I’m located in that whiteish-pink area northwest of Edmonton and that morning it was only -31C with a windchill of -40C (which equals -40F)…slightly cooler than your part of the world. That pink area you see is likely as large as the continental USA…alot of fossil fuel burning environmentalists up here.:sunglasses:


Brrrrrrr. You guys are tough. :smile:

I am bilingual in C and F - lived in the UK until about 20 years ago :smile:


“The Humidry was placed in our comb room and turned on August 21 at 4:30 p.m. The outside tempera-ture was about 85 degrees and humidity 66 per cent. There were 130 supers in the room at the time, also the chemical units which had been there for several days. These units were removed when the Humidry was turned on. A sample of honey was removed from a section to take a water content; it showed 21.0 per cent (sample A). On September 1, sample B was taken and showed 18.6 per cent; sample C taken on September 13, showed only 17.1 per cent. Here was the proof! We had removed moisture from the comb! Temperature and humidity readings were recorded twice daily during our test, water was weighted daily. From 4:30 p.m. August 21 to 8 p.m. September 13 we removed 222 ½ pounds of water from the Humidry. During this period the average temperature of the room was 79 plus F. and humidity 32 minus per cent.”–Carl Killion, Honey In the Comb, 2012 reprint, pg 99


Actually the tough ones live above the pink mass…and that land mass they live in (subarctic/artic) should be included in my reference to “large as the continental USA”.

You may chuckle when I say we are experiencing an “El Nino” winter. And weather patterns change bee patterns…sometimes with exciting results…sometimes not. The discussion on this post referenced elevated moisture content in honey…this is what grain farmers in my area were faced with this last fall. No wonder my moisture levels in honey were through the roof.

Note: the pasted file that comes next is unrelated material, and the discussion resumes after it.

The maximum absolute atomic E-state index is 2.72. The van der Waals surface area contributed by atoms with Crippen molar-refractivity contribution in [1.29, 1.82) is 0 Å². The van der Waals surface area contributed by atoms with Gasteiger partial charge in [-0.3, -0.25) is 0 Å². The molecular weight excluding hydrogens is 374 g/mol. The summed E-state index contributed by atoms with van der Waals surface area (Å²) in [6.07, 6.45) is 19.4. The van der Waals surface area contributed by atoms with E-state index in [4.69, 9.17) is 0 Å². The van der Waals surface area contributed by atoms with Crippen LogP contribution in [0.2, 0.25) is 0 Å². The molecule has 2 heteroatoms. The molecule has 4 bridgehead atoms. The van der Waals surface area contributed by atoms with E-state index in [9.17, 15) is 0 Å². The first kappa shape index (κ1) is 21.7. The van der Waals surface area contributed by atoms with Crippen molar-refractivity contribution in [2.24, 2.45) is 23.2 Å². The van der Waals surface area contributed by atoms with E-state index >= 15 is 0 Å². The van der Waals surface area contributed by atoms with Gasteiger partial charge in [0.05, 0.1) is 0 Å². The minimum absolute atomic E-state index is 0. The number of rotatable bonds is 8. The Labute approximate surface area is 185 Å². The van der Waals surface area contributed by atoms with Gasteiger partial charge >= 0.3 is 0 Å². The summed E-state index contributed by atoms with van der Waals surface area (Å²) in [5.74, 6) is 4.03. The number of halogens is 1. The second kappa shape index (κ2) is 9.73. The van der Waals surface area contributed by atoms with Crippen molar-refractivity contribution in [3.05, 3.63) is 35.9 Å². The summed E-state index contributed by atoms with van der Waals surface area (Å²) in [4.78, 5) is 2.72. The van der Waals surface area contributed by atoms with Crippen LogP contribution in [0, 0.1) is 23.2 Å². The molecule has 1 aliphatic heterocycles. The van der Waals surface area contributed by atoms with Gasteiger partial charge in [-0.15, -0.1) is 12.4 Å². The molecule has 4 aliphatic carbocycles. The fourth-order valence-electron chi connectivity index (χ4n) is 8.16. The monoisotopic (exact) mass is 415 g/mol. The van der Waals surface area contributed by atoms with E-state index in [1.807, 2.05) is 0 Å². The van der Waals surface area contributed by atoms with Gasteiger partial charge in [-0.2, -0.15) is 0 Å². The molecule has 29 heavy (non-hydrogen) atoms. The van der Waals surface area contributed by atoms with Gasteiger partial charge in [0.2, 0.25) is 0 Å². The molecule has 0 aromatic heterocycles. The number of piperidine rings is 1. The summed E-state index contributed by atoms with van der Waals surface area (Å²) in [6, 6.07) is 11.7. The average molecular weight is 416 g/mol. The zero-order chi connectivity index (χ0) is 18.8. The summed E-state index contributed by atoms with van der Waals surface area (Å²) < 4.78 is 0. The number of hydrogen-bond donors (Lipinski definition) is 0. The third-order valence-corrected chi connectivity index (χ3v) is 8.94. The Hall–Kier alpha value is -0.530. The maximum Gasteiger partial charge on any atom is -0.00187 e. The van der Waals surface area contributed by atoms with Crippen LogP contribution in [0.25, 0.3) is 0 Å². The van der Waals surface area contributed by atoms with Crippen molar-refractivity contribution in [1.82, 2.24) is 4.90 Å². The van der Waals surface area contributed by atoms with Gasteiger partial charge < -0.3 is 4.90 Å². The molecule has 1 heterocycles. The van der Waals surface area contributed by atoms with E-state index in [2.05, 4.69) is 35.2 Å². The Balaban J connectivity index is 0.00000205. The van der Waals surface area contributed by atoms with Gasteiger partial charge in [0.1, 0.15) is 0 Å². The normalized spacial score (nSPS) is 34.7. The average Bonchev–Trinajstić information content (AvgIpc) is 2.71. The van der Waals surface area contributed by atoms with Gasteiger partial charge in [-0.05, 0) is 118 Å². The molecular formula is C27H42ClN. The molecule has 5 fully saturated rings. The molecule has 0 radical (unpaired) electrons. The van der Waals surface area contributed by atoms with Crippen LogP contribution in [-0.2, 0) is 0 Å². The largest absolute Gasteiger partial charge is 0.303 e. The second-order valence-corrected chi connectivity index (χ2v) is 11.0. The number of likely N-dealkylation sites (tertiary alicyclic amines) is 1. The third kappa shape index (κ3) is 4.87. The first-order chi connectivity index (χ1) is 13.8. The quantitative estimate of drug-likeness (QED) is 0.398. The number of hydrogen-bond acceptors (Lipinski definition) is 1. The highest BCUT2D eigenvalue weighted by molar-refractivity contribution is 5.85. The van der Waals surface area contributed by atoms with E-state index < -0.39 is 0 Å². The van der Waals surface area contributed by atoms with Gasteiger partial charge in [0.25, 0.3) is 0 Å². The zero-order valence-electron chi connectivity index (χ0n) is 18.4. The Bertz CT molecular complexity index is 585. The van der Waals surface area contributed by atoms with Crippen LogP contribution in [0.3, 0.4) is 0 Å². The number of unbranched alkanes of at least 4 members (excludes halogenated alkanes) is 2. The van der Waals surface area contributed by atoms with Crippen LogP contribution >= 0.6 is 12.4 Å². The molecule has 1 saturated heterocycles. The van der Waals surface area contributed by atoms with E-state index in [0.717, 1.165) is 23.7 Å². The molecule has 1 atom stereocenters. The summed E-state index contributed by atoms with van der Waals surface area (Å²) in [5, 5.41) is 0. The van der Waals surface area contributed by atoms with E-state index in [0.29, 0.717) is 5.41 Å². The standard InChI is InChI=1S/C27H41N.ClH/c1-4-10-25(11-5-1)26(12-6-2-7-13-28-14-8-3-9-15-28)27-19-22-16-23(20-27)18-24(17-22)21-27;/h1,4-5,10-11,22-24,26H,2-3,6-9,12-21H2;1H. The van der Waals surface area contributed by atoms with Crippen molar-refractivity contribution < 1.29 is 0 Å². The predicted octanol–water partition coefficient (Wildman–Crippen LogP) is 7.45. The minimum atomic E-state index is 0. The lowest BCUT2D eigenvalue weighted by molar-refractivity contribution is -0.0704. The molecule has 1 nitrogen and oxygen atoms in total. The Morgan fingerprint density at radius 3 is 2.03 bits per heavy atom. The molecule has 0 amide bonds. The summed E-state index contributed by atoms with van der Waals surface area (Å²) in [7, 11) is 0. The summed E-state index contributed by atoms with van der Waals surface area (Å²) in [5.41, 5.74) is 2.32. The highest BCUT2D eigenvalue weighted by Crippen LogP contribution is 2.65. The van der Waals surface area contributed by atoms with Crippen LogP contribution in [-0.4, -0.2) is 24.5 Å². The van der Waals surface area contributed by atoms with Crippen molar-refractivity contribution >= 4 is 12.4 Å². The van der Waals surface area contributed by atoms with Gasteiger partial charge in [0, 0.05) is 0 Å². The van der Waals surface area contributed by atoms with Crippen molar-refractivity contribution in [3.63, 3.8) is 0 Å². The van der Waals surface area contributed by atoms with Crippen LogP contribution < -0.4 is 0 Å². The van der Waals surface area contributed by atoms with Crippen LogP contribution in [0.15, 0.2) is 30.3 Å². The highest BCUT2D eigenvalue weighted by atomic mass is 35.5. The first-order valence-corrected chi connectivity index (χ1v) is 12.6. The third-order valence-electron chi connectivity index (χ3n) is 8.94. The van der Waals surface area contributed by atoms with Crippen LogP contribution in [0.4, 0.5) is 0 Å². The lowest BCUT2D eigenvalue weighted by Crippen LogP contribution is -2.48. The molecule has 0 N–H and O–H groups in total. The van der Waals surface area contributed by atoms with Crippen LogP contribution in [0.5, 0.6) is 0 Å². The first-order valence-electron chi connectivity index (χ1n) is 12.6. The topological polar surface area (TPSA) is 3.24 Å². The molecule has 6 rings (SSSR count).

If you look closely at the wheels on the combine/tractor etc…those aren’t tires…that’s rice harvesting tracks that they use in the southern States and tropical countries…photo taken a few kilometers from one of my beeyards…not normal but they had to do this to get their crops off…


So 23 days to go from 21% to 17.1%…good to hear that it’s possible.

Michael_Bush It’s been said previously that bees may cap honey to keep moisture out of ripe honey…any thoughts on that?


It’s amazing how this topic has gone from “capped cells leaking into hive when harvesting” to moisture content of honey. Are we saying that the honey was too wet & that was what caused the leak? @Peter48 commented about flooding, I assume on his first extraction, that was during a period when honey was quite stiff on the coast here.


For what it is worth- my Mums coastal hive tends to produce thinner runny honey than my hives slightly inland- though her moisture content is usually 17 or below. She has had slightly larger leaks than I have experienced. However never anything that has caused an issue for the hive- and most times no observable leaks. the biggest leak by far was the first harvest- and that was all frames at once and fully cracked first go. It makes sense to me that thinner honey leaks more.